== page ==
The facts show why some people would prefer the official lone gunman fairy tale. Fact: Witnesses said the barrel of Sirhan’s gun was two to six feet in front of Kennedy, yet, the autopsy places the fatal shot one inch behind Kennedy’s right ear. Fact: An audio tape of the murder has 12 or 13 shots on it, but Sirhan’s gun could only fire 8 shots.
We will continue to question this mystery, not because we like conspiracy theories, but because we believe we do not have the whole story. Below is a list of WhoWhatWhy stories posted so far, some with short summaries on Robert Kennedy’s murder.
Compressed excerpts from Vancouver Sun interview of Nina Rhodes-Hughes, who stood behind RFK the night he was shot:
“He turns to his left a little bit and starts to greet some of the kitchen staff … Suddenly, he turns to his right and went straight ahead towards … the other press room … then, as I’m looking at him, I heard ‘pop, pop.’”
For a split second, she thought they were flashbulbs. Then, to her left, ahead of the senator, she saw him, Sirhan Sirhan, standing on top of a steel kitchen table.
“He was higher, he was standing up on a steam table, not floor level … I see Rafer Johnson and Rosey Grier running toward Sirhan Sirhan to tackle him.”
Only two shots had been fired. As they brought him down, more rang out to her right, close behind senator Kennedy.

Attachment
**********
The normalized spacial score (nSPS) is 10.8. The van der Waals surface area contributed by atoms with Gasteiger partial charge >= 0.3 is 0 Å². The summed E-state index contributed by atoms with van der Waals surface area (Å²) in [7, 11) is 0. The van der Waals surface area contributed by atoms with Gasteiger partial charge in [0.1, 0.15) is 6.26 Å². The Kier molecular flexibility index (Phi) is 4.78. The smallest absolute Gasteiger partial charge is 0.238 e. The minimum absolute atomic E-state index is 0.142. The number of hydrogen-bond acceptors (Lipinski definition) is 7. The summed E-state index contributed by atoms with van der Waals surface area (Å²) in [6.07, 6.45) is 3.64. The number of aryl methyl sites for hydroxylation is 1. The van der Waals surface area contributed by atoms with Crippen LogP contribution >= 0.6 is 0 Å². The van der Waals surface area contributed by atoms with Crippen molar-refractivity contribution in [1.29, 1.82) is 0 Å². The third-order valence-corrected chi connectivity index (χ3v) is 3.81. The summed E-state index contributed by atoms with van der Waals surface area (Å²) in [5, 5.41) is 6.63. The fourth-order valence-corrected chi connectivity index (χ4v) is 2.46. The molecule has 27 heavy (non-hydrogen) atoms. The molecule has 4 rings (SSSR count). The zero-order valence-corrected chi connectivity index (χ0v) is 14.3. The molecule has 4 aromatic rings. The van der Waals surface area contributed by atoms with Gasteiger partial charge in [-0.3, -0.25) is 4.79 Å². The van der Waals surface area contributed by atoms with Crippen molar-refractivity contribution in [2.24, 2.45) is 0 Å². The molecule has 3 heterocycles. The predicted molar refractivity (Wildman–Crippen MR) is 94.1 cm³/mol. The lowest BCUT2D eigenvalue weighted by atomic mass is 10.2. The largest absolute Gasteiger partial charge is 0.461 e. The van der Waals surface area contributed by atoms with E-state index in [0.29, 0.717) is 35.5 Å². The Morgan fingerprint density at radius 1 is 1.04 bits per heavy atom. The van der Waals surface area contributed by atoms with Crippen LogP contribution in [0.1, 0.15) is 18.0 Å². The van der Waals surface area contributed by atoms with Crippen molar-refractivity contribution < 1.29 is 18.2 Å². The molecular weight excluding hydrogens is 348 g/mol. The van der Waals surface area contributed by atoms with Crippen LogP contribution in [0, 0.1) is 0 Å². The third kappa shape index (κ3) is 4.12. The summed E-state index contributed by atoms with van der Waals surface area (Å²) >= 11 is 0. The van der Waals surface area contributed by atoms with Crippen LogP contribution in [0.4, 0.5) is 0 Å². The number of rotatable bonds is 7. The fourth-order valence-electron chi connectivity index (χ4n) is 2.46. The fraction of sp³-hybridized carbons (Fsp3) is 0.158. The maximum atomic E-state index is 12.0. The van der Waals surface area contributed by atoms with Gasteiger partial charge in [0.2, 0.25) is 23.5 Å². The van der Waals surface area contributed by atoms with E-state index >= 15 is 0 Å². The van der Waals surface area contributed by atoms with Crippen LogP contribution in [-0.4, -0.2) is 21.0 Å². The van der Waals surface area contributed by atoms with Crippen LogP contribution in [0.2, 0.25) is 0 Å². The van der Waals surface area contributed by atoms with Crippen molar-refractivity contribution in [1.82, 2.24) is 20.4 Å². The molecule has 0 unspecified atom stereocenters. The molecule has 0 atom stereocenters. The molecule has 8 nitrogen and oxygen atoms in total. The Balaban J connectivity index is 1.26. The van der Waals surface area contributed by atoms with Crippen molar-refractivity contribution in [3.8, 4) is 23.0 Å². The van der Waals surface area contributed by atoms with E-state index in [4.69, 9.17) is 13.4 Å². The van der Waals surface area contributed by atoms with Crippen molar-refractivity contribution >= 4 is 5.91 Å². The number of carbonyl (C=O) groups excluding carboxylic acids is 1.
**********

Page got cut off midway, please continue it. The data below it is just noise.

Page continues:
“The shots are pop, pop, pop, pop, pop … Rapid gunfire, 12, maybe 13 in all. People are falling, people are sliding down the wall, people are ducking and I’m screaming. Then I look down and I see the senator has fallen. He’s lying on the floor. He has been shot.”
No law enforcement official spoke to her that night and the FBI didn’t interview her until a month later. She told them all of the above. Yet, she found out much later, the FBI lied about what she reported. They said she heard only eight shots — the exact number of bullets Sirhan’s gun held — and that she saw bright red flashes emanating from the gun, none of which is true.
Paul Schrade, friend of RFK, said that new evidence shows Sirhan shot him and several others — but did not shoot Kennedy:
The LAPD and LA DA knew two hours after the fatal shooting of Robert Kennedy that he was shot by a second gunman and they had conclusive evidence that Sirhan Bishara Sirhan could not and did not do it. The official record shows that [the prosecution at Sirhan’s trial] never had one witness — and had no physical nor ballistic evidence — to prove Sirhan shot Robert Kennedy. Evidence locked up for 20 years shows that the LAPD destroyed physical evidence and hid ballistic evidence exonerating Sirhan, and covered up conclusive evidence that a second gunman fatally wounded Robert Kennedy.
Author and filmmaker Shane O’Sullivan spent 12 years examining how Sirhan might have been “programmed,” and by whom.
In the 1970s, Congressional hearings established that, back in the 1950’s, the CIA and other agencies experimented with the use of hypnotism to program assassins to assassinate — and have no memory of actually having done it afterward. Some of the psychiatrists who looked at Sirhan became aware of that context after his trial, and began to see him as the closest we have to a real-life manchurian candidate.